The CHAIRMAN. Thank you, very much, Mr. Harvey.

Senator CostigAN. Mr. Chairman, before these hearings are concluded I desire to ask leave to place in the record a memorial of the Legislature of the State of Colorado which specifically protests against the provisions of section 14 of the pending bill, because of their belief

[merged small][ocr errors][ocr errors]

that it will interfere with the present mining revival in our State; alss four telegrams and one letter from well-known and responsible citizens of Colorado dealing only only with section 14 but with other sectionof the bill. These communications are presented for the considerao tion, use, and benefit of the members of the committee.

The CHAIRMAN. I think this is a very good time to put them in, and it may be done.

Senator COSTIGAN. I should like to have these made a part of the record and then the originals returned to my office, because I have some memoranda on them which I wish to use.

The CHAIRMAN. The committee reporter will copy them into the record and return the originals to you.

Senator COSTIGAN. I thank you.
(The documents referred to are as follows:)

HOUSE JOINT MEMORIAL No. 4

(By Representatives Palmer, Constantine, Fisher, and Hirshfeld) Whereas the State of Colorado has been throughout its history one of the most important mining States in the Union, and its growth and prosperity has been and will continue to be intimately connected with and dependent upon the mining industry; and

Whereas there is a noticeable and increasing tendency toward a revival of the mining industry in this State which, if consummated, will create new wealth, assist in relieving the unemployment problem, and stimulate a like revival both in agriculture and commerce; and

Whereas to accomplish the expected revival of the mining industry in this State a constant flow of new capital will be required for the financing of the industry, and no obstacle should be placed in the way of such financing; and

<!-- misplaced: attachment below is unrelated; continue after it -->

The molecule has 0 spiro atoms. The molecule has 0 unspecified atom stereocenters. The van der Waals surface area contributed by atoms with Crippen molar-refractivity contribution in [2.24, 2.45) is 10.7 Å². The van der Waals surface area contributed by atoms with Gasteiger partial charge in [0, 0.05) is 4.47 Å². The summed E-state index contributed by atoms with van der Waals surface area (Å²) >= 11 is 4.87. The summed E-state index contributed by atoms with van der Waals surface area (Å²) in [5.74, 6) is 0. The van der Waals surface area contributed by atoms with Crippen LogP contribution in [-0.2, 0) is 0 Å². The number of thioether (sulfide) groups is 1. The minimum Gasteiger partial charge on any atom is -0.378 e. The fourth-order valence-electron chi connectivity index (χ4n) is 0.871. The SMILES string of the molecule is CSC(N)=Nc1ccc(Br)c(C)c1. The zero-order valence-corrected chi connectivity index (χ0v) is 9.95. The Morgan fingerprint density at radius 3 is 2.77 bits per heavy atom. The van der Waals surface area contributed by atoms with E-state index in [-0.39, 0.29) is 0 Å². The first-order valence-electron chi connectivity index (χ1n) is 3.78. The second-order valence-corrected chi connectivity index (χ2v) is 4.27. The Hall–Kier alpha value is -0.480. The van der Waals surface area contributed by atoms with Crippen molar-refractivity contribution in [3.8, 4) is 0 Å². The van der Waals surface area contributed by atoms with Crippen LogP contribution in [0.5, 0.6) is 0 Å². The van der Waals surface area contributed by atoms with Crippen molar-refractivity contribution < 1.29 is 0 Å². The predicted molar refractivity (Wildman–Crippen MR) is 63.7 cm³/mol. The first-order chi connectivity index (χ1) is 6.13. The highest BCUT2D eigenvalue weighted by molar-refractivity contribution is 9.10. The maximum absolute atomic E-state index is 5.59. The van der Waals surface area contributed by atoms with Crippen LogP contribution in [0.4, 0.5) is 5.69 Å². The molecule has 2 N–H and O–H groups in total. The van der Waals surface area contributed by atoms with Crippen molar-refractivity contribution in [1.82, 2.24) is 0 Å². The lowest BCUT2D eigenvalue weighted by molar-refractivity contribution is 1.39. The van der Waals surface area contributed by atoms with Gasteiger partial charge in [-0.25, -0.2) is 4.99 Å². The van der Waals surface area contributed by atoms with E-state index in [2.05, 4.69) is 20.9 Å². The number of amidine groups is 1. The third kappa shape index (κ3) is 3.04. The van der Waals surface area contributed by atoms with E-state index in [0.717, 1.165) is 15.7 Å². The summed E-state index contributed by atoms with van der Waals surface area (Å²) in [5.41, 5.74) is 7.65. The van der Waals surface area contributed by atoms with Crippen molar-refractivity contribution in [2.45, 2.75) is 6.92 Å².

Whereas there is now pending in the Congress of the United States a bill “To provide for the furnishing of information and the supervision of traffic in investment securities in interstate commerce”, known as the “Federal Securities Act”, section 14 of which provides in substance, among other interstate sale restrictions, that it shall be unlawful to use the facilities of interstate commerce in the sale of securities in any other State without complying with the securities acts of that State; and

Whereas compliance with the provisions of said section 14 would so hamper, restrict, and cripple the issuance of securities by mining companies in this State in the sale of their securities in other States, that none could be sold, thus the present mining revival in this State would be brought to an abrupt close and the progress of Colorado would to that extent be stopped: Now, therefore, be it

Resolved by the House of Representatives of the Twenty-ninth General Assembly, the Senate concurring herein, That the Congress of the United States is hereby respectfully memorialized and urged to eliminate said section 14 from the Federal Securities Act or to make such necessary amendments therein as will prevent the unjust economic results to the State of Colorado as are herein set forth: And be it further

Resolved, That the Senators and Representatives of the State of Colorado in the Congress of the United States be requested to take such necessary steps as will correct the evil herein denounced, and that copies of this memorial be forwarded forthwith to the President of the Senate, to the Speaker of the House of Representatives of Congress, and to the Senators and Representatives of the State of Colorado in Congress.

RAY H. TalboT,

President of the Senate.

BYRON T. ROGERS, Speaker of the House of Representatives. JAMES H. CARR,

Chief Clerk.

« 이전계속 »